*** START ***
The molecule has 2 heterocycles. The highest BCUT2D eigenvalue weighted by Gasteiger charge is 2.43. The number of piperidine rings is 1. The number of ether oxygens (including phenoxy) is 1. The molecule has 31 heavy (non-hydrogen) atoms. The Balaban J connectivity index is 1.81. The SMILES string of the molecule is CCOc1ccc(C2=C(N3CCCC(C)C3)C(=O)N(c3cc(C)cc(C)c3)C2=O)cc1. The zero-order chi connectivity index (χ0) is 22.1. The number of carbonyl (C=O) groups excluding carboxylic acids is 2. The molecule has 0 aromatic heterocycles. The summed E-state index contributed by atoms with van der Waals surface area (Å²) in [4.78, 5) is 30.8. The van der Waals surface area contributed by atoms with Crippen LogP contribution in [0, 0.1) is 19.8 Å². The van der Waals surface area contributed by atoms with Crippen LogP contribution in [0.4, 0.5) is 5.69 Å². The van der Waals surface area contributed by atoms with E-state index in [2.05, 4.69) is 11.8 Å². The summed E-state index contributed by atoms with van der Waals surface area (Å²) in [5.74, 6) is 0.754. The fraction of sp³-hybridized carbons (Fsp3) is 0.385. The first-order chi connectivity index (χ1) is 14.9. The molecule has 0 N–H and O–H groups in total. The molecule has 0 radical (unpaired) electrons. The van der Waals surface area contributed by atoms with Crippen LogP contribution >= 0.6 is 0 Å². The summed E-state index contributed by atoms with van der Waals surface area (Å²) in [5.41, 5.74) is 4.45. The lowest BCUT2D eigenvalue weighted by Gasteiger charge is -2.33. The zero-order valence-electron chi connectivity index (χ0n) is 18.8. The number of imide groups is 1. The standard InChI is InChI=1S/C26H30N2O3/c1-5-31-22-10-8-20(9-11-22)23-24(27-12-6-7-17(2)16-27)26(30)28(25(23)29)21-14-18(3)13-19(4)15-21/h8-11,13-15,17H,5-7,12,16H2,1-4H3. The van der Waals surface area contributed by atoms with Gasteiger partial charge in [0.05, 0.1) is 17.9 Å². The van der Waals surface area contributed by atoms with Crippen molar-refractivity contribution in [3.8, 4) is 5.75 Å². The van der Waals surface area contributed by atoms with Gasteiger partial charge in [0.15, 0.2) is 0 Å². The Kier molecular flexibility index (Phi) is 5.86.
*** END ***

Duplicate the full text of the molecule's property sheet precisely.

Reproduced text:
The molecule has 2 heterocycles. The highest BCUT2D eigenvalue weighted by Gasteiger charge is 2.43. The number of piperidine rings is 1. The number of ether oxygens (including phenoxy) is 1. The molecule has 31 heavy (non-hydrogen) atoms. The Balaban J connectivity index is 1.81. The SMILES string of the molecule is CCOc1ccc(C2=C(N3CCCC(C)C3)C(=O)N(c3cc(C)cc(C)c3)C2=O)cc1. The zero-order chi connectivity index (χ0) is 22.1. The number of carbonyl (C=O) groups excluding carboxylic acids is 2. The molecule has 0 aromatic heterocycles. The summed E-state index contributed by atoms with van der Waals surface area (Å²) in [4.78, 5) is 30.8. The van der Waals surface area contributed by atoms with Crippen LogP contribution in [0, 0.1) is 19.8 Å². The van der Waals surface area contributed by atoms with Crippen LogP contribution in [0.4, 0.5) is 5.69 Å². The van der Waals surface area contributed by atoms with E-state index in [2.05, 4.69) is 11.8 Å². The summed E-state index contributed by atoms with van der Waals surface area (Å²) in [5.74, 6) is 0.754. The fraction of sp³-hybridized carbons (Fsp3) is 0.385. The first-order chi connectivity index (χ1) is 14.9. The molecule has 0 N–H and O–H groups in total. The molecule has 0 radical (unpaired) electrons. The van der Waals surface area contributed by atoms with Crippen LogP contribution >= 0.6 is 0 Å². The summed E-state index contributed by atoms with van der Waals surface area (Å²) in [5.41, 5.74) is 4.45. The lowest BCUT2D eigenvalue weighted by Gasteiger charge is -2.33. The zero-order valence-electron chi connectivity index (χ0n) is 18.8. The number of imide groups is 1. The standard InChI is InChI=1S/C26H30N2O3/c1-5-31-22-10-8-20(9-11-22)23-24(27-12-6-7-17(2)16-27)26(30)28(25(23)29)21-14-18(3)13-19(4)15-21/h8-11,13-15,17H,5-7,12,16H2,1-4H3. The van der Waals surface area contributed by atoms with Gasteiger partial charge in [0.05, 0.1) is 17.9 Å². The van der Waals surface area contributed by atoms with Crippen molar-refractivity contribution in [3.8, 4) is 5.75 Å². The van der Waals surface area contributed by atoms with Gasteiger partial charge in [0.15, 0.2) is 0 Å². The Kier molecular flexibility index (Phi) is 5.86.